I asked my husband if guys do this thing where they look in the mirror, find a flaw and then say out loud to a nearby friend, “These bags under my eyes are massive.”
And then the friend says, “Oh, that is nothing. You look amazing. Check out these wrinkles!!” The conversation pattern goes like this: Self berating flaw talk met with earnest denial and one-upping of the flaw by the listener, followed by a sharing of various remedies, cremes, procedures and supplements that could magic away the perceived flaws for all parties involved. It is irresistible to be drawn into this exchange.
He said, “No, that is weird.”
Yep, it is weird. But, you all know what I am talking about, right? So, I was in one of these exchanges. Actually, I was in a series of these exchanges, this week. They usually end up with me saying,
“Well, it’s the fat that smooths out my wrinkles.”
In an attempt to deflect a friend saying that I have perfectly smooth skin. And in the midst of this interaction of each of us trying to convince the other she is gorgeous perfection. I wonder, why do we do this dance? And I’m not talking about socialization or societal pressure or self-esteem issues– all the background why of airbrushed photographs and expectations of beauty. But, why do my intelligent, beautiful, accomplished friends hate on themselves? And I allow it and not only allow it but, join in. Why do I participate? I guess, because I can’t leave my girl out there hanging, thinking she is the worst. I am compelled to join her. As I am hearing her say,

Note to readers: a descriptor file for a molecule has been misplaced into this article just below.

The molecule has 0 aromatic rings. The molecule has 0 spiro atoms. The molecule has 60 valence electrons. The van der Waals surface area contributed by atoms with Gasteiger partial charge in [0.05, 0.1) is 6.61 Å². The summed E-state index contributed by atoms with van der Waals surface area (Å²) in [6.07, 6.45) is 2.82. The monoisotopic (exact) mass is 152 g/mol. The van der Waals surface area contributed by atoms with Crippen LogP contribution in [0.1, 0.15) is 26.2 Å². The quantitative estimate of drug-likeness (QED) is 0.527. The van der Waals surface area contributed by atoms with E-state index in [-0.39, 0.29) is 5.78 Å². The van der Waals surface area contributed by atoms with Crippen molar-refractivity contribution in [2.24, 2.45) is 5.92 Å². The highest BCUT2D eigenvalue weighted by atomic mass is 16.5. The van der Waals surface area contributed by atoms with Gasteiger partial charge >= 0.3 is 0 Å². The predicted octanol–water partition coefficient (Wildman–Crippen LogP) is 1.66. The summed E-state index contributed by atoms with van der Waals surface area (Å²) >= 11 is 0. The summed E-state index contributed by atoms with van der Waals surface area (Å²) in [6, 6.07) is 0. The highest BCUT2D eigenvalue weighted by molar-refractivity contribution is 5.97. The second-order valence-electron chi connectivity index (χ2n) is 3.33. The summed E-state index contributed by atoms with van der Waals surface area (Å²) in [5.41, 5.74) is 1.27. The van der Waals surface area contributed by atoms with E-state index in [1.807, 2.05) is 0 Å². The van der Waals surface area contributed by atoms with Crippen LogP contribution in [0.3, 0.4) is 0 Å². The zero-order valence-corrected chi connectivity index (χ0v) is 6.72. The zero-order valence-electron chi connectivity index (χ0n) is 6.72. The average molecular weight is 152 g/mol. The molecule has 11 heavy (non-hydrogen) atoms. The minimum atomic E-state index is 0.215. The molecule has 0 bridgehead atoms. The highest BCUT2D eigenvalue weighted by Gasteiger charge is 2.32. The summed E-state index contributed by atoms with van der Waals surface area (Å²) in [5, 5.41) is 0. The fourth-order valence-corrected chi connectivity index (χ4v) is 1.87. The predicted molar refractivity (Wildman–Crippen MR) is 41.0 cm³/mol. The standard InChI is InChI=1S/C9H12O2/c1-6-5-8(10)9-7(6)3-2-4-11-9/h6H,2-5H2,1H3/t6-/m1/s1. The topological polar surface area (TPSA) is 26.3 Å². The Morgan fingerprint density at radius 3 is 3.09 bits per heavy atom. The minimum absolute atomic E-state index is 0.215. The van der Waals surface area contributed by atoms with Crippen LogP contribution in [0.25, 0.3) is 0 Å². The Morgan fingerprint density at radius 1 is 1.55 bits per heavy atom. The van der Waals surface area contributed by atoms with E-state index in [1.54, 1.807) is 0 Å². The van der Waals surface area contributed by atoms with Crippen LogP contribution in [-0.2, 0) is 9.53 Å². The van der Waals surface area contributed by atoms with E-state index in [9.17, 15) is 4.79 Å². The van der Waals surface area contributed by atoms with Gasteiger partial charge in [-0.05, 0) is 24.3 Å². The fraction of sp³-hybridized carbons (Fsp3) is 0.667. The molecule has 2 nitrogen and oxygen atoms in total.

“Lisa, you have perfect skin.” and I am replying, ” Fat people have less wrinkles. Fat is like bottox.” I want to stop. I want to say to my friend,
“What if we skip all the bit in the middle where I announce how flawed I am and go straight to the part where you tell me how lovely I look. Only, I do this for myself?”
But, I don’t say this. I say the bit about the dark circles under my eyes, while making zombie noises. I do come away with a thought, though, that has turned into a challenge, which I will share with you now.
The Mirror Challenge: I intend to meet my reflection with a spirit of friendship. When I look in the mirror this week, instead of vocalizing my flaws, I am going straight to my friend’s side of the conversation. I will find something complementary to say to myself in the mirror.
I’m going to talk to myself and about myself as if I am my friend. Let’s try it together. It may be true that we have some dark circles, or wrinkles. It may be true, my friends, that we are feeling puffy eyed, too hairy, muffin topped or whatever. It is also true that you have eyes the color of the sea, hair of a mermaid, a smile that warms the heart, generosity of spirit, patience of a saint, belly-laugh inducing humor, rose petal cheeks and always know just what to say. So, thank you for helping me find words in the mirror.
Peace & Love